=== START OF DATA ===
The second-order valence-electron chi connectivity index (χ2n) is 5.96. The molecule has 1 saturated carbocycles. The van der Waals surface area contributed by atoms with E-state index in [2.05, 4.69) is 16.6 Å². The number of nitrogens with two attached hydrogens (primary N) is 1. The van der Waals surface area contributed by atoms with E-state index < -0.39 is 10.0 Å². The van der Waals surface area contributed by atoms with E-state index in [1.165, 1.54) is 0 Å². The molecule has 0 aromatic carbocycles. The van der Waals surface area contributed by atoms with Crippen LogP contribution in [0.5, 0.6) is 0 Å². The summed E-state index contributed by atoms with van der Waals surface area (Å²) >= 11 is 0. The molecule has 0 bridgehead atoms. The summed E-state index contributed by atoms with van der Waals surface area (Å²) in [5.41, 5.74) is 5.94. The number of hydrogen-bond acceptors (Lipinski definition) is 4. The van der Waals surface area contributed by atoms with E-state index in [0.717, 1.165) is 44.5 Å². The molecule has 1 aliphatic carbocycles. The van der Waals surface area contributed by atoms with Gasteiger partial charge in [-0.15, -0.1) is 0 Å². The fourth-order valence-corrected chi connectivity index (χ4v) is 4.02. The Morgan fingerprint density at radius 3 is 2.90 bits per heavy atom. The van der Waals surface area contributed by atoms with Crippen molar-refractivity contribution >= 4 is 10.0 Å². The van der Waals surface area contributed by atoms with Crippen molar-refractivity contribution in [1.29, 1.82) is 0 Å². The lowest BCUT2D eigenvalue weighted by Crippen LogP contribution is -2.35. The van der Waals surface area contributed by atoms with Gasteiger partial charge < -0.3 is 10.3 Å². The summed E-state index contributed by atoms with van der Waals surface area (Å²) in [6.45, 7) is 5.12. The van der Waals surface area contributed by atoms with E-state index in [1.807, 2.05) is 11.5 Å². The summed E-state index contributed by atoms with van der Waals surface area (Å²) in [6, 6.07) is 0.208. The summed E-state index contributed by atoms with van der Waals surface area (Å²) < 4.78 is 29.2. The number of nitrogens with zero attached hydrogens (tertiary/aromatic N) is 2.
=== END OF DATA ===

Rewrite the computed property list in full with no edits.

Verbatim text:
The second-order valence-electron chi connectivity index (χ2n) is 5.96. The molecule has 1 saturated carbocycles. The van der Waals surface area contributed by atoms with E-state index in [2.05, 4.69) is 16.6 Å². The number of nitrogens with two attached hydrogens (primary N) is 1. The van der Waals surface area contributed by atoms with E-state index < -0.39 is 10.0 Å². The van der Waals surface area contributed by atoms with E-state index in [1.165, 1.54) is 0 Å². The molecule has 0 aromatic carbocycles. The van der Waals surface area contributed by atoms with Crippen LogP contribution in [0.5, 0.6) is 0 Å². The summed E-state index contributed by atoms with van der Waals surface area (Å²) >= 11 is 0. The molecule has 0 bridgehead atoms. The summed E-state index contributed by atoms with van der Waals surface area (Å²) in [5.41, 5.74) is 5.94. The number of hydrogen-bond acceptors (Lipinski definition) is 4. The van der Waals surface area contributed by atoms with E-state index in [0.717, 1.165) is 44.5 Å². The molecule has 1 aliphatic carbocycles. The van der Waals surface area contributed by atoms with Gasteiger partial charge in [-0.15, -0.1) is 0 Å². The fourth-order valence-corrected chi connectivity index (χ4v) is 4.02. The Morgan fingerprint density at radius 3 is 2.90 bits per heavy atom. The van der Waals surface area contributed by atoms with Crippen molar-refractivity contribution >= 4 is 10.0 Å². The van der Waals surface area contributed by atoms with Crippen molar-refractivity contribution in [1.29, 1.82) is 0 Å². The lowest BCUT2D eigenvalue weighted by Crippen LogP contribution is -2.35. The van der Waals surface area contributed by atoms with Gasteiger partial charge < -0.3 is 10.3 Å². The summed E-state index contributed by atoms with van der Waals surface area (Å²) in [6.45, 7) is 5.12. The van der Waals surface area contributed by atoms with E-state index in [1.807, 2.05) is 11.5 Å². The summed E-state index contributed by atoms with van der Waals surface area (Å²) in [6, 6.07) is 0.208. The summed E-state index contributed by atoms with van der Waals surface area (Å²) < 4.78 is 29.2. The number of nitrogens with zero attached hydrogens (tertiary/aromatic N) is 2.